pongodot day 5: ball launching

Before getting into the meat of today’s changes, two small changes I made yesterday after I finished the main bulk of yesterday’s changes.

First off I wanted to make it so the ball reacts differently when you hit it with different parts of the paddle. I did this by comparing the height of the ball to the height of the KinematicBody2D that it collides with. Since only the paddles have that Node type I was able to check that I had hit a paddle with is_class()

lines 25-26 are a weird solution to a particular edge case that I’m not going to go into right now

I might play around more with the exact thresholds for where on the paddle we get different angles, but I was happy with this change.

The other small change I did was to add some sprites down the middle of the playfield.

No, this one doesn’t move.

Originally, my plan for today was to get the scoring mechanisms added in, but as I started to break down what that required I realized that it was a bit bigger of a task than my mantra of “one small change a day” for this month-long project. So, I’m breaking that down into smaller chunks.

Today, my goal is to be able to spawn a new ball into the scene, and have everything work. After a point is scored the ball is destroyed and then it is launched by the side that scored. We could simply move the ball, however, I think the system works better if we are able to spawn the ball anew.

So, to start with, we need to create a ball to spawn. There is one in our scene already, but this isn’t really what we are needing. Drawing on my Unity experience, in Unity I would here create a prefab, and it turns out, in Godot we do something similar.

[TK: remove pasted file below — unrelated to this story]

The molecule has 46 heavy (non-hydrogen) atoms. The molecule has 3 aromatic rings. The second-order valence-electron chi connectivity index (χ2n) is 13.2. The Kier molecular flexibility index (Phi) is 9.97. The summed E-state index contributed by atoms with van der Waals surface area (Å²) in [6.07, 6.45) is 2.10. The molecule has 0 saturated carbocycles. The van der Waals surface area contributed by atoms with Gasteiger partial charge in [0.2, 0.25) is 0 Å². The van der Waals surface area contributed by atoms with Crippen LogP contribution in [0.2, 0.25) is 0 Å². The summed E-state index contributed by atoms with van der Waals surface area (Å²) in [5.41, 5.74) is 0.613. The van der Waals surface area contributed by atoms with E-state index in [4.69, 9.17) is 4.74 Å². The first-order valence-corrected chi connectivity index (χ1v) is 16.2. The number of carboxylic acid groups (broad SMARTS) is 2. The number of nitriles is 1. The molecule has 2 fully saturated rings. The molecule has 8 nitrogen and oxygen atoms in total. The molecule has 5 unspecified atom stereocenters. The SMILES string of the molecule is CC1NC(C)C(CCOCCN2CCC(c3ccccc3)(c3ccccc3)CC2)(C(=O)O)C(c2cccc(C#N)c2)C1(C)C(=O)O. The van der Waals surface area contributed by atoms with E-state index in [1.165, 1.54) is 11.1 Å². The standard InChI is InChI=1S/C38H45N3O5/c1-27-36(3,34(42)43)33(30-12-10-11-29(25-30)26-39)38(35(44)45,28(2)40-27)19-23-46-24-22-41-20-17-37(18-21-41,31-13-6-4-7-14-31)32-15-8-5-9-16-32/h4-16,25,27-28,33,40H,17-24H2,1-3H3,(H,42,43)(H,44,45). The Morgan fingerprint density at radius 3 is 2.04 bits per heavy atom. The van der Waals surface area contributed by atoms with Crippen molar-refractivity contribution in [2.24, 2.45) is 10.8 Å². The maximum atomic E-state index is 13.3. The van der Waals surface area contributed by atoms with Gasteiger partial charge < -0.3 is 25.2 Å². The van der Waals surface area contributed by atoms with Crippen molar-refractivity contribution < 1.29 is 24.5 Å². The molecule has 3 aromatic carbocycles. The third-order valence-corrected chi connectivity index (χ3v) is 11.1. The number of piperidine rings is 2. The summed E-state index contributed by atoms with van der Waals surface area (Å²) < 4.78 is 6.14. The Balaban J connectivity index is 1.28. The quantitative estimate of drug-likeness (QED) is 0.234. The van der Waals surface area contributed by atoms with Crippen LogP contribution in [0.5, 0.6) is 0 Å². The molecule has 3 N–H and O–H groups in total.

In Godot everything is nodes. Our game scene is really just a node. So, what we need to do is essentially create a new scene that contains our ball node that we can then load in. This works similar to prefabs in Unity, if Unity Scenes were also basically prefabs.

Ball is it’s own scene now.

So, I copied the structure of the Ball in our previous scene, and created a new scene, Ball.tscn. This new scene is where our ball will be housed. Next, we need a way to spawn the ball in.

It’s time for a game controller. In the Game Scene, on the root node I added a new script, called GameController. This script will be responsible for tracking interactions between nodes, as well as eventually tracking and displaying the score. For now, however, it will simply spawn the ball.

short and sweet.

So, let’s go ahead and run the scene and see what happens.

ball is spawned in by the script at the start.

Now, you might notice this broke something. Our “COM” paddle was just following the ball, however, since there is no ball in the tree at the start it’s unable to get it, so we need to instead be able to tell the paddle that there is now a ball available.

We tell the paddle what the ball is

With this change, the com paddle is now able to properly follow the ball. But! We can still do better. Instead of simply spawning the ball at a given location at the start, we instead use that input we cleverly set up yesterday and didn’t use. We’ll wait until the player presses space, and then launch the ball a point a few pixels away from the player paddle. That script looks like this.

no, your script names are inconsistent when it comes to presence of spaces.

Alright, so I’m not totally confident this will work, but let’s go ahead and try it.

working as intended.

Alright, so you might have noticed a few problems there. I should probably instead check for the first frame the spacebar is pressed, and only spawn then, rather than, you know, every frame.

Some quick fixes to the script and it now looks like this:

Should be better.

And with that, the issue is fixed. I can still press the spacebar multiple times to spit out additional balls, but fixing that (as well as deleting balls when you score) is tomorrow’s problem.

there we go.


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